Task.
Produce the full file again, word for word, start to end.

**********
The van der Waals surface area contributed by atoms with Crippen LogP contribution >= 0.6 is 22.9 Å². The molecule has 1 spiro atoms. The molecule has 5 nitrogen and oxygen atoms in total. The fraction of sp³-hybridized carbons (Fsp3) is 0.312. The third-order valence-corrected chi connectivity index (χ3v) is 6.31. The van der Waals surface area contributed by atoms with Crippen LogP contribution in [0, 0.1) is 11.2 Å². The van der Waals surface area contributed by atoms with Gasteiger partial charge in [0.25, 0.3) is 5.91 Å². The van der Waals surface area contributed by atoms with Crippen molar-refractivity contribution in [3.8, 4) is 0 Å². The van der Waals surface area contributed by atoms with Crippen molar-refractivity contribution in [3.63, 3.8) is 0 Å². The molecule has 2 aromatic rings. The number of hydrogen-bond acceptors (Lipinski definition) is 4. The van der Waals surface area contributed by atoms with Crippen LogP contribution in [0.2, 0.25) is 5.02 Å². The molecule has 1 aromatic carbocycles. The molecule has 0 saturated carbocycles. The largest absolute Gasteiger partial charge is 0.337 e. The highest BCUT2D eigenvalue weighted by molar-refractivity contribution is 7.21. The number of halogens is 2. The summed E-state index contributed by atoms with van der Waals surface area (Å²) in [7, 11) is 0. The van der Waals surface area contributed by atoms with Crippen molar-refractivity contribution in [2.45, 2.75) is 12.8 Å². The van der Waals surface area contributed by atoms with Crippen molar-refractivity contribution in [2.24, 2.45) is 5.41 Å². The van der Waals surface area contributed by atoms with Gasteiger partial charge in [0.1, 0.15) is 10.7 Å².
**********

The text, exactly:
The van der Waals surface area contributed by atoms with Crippen LogP contribution >= 0.6 is 22.9 Å². The molecule has 1 spiro atoms. The molecule has 5 nitrogen and oxygen atoms in total. The fraction of sp³-hybridized carbons (Fsp3) is 0.312. The third-order valence-corrected chi connectivity index (χ3v) is 6.31. The van der Waals surface area contributed by atoms with Crippen LogP contribution in [0, 0.1) is 11.2 Å². The van der Waals surface area contributed by atoms with Gasteiger partial charge in [0.25, 0.3) is 5.91 Å². The van der Waals surface area contributed by atoms with Crippen molar-refractivity contribution in [3.8, 4) is 0 Å². The van der Waals surface area contributed by atoms with Crippen molar-refractivity contribution in [3.63, 3.8) is 0 Å². The molecule has 2 aromatic rings. The number of hydrogen-bond acceptors (Lipinski definition) is 4. The van der Waals surface area contributed by atoms with Crippen LogP contribution in [0.2, 0.25) is 5.02 Å². The molecule has 1 aromatic carbocycles. The molecule has 0 saturated carbocycles. The largest absolute Gasteiger partial charge is 0.337 e. The highest BCUT2D eigenvalue weighted by molar-refractivity contribution is 7.21. The number of halogens is 2. The summed E-state index contributed by atoms with van der Waals surface area (Å²) in [7, 11) is 0. The van der Waals surface area contributed by atoms with Crippen molar-refractivity contribution in [2.45, 2.75) is 12.8 Å². The van der Waals surface area contributed by atoms with Crippen molar-refractivity contribution in [2.24, 2.45) is 5.41 Å². The van der Waals surface area contributed by atoms with Gasteiger partial charge in [0.1, 0.15) is 10.7 Å².